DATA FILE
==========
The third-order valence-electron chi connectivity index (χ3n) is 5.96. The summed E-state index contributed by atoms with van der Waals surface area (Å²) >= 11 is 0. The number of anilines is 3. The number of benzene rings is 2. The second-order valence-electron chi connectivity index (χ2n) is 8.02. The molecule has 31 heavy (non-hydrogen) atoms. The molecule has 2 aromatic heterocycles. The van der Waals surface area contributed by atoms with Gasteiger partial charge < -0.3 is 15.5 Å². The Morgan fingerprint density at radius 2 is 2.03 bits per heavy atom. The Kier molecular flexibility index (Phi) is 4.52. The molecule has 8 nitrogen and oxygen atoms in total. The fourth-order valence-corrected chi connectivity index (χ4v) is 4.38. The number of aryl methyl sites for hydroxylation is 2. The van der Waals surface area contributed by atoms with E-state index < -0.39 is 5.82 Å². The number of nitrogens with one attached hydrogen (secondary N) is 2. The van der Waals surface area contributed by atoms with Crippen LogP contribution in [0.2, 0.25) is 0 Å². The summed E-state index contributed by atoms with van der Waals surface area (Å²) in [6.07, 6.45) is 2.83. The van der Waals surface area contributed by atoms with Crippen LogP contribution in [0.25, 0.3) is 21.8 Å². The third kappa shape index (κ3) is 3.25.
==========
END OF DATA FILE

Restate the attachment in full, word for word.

The third-order valence-electron chi connectivity index (χ3n) is 5.96. The summed E-state index contributed by atoms with van der Waals surface area (Å²) >= 11 is 0. The number of anilines is 3. The number of benzene rings is 2. The second-order valence-electron chi connectivity index (χ2n) is 8.02. The molecule has 31 heavy (non-hydrogen) atoms. The molecule has 2 aromatic heterocycles. The van der Waals surface area contributed by atoms with Gasteiger partial charge < -0.3 is 15.5 Å². The Morgan fingerprint density at radius 2 is 2.03 bits per heavy atom. The Kier molecular flexibility index (Phi) is 4.52. The molecule has 8 nitrogen and oxygen atoms in total. The fourth-order valence-corrected chi connectivity index (χ4v) is 4.38. The number of aryl methyl sites for hydroxylation is 2. The van der Waals surface area contributed by atoms with E-state index < -0.39 is 5.82 Å². The number of nitrogens with one attached hydrogen (secondary N) is 2. The van der Waals surface area contributed by atoms with Crippen LogP contribution in [0.2, 0.25) is 0 Å². The summed E-state index contributed by atoms with van der Waals surface area (Å²) in [6.07, 6.45) is 2.83. The van der Waals surface area contributed by atoms with Crippen LogP contribution in [0.25, 0.3) is 21.8 Å². The third kappa shape index (κ3) is 3.25.